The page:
What to Put on LinkedIn When You Are Unemployed
When you’re unemployed, updating your LinkedIn Profile gets complicated in a hurry. What should you list for your Professional Headline and Current Position, when you’re between jobs? After all, the whole purpose of updating your Profile is to attract prospective employers. Choose the wrong content, and you could drive hiring managers away instead.
Fortunately, there are a lot of options for dealing with your employment status on your LinkedIn Profile - and not all of them require you to announce your unemployment to the world. There are ways of handling the situation that make it clear you're looking for work, without being obvious about the fact that you're out of work. It’s also easy to update social media, which means that you have the freedom to try various options and see how they land with recruiters and hiring managers.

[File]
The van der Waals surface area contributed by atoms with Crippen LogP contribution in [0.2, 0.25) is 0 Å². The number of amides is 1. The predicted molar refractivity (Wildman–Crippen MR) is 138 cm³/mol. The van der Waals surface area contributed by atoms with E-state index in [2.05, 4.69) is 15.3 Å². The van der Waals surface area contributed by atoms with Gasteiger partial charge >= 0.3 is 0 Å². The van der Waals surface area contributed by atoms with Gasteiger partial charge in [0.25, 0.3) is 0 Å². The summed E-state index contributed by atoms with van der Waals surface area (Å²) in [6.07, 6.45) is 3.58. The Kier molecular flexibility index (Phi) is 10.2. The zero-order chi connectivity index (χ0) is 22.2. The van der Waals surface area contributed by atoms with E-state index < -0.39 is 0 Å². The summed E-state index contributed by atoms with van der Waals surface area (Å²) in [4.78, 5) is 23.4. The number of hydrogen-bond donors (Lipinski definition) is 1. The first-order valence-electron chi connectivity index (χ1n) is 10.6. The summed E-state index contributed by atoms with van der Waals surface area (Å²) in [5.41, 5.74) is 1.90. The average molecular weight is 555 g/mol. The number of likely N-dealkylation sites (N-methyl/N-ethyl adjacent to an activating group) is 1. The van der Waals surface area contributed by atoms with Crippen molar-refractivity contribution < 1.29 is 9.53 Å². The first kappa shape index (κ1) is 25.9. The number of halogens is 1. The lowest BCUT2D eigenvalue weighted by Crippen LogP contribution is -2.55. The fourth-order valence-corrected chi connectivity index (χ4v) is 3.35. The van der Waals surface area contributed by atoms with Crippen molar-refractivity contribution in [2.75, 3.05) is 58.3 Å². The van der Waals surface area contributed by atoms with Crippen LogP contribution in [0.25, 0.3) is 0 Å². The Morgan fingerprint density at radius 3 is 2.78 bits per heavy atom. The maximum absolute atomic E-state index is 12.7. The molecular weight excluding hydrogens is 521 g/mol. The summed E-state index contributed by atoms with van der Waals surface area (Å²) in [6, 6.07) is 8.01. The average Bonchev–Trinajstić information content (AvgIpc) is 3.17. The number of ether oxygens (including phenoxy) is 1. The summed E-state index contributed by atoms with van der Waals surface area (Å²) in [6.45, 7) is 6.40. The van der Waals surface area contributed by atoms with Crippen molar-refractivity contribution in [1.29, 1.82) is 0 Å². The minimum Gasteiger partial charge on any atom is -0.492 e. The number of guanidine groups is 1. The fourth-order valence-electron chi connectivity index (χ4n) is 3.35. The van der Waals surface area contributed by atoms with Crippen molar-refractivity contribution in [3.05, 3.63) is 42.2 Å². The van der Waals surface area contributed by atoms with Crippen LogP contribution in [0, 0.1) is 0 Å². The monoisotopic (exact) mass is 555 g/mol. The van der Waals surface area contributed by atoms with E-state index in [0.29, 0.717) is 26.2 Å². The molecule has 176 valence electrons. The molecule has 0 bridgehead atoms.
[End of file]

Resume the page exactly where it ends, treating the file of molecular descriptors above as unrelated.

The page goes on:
What to Include in Your LinkedIn Profile When You're Unemployed
Above all, it's important to be honest, because it's easy for potential employers to check your background when they are considering you for employment. Options for when you're out of work include stating it in your Profile, or not mentioning it at all.
Should You Update Your LinkedIn Profile – Or Not?
A simple option is to put an end date on your last position and not add a new one. That way your Profile is technically correct and you're not highlighting your status of being unemployed.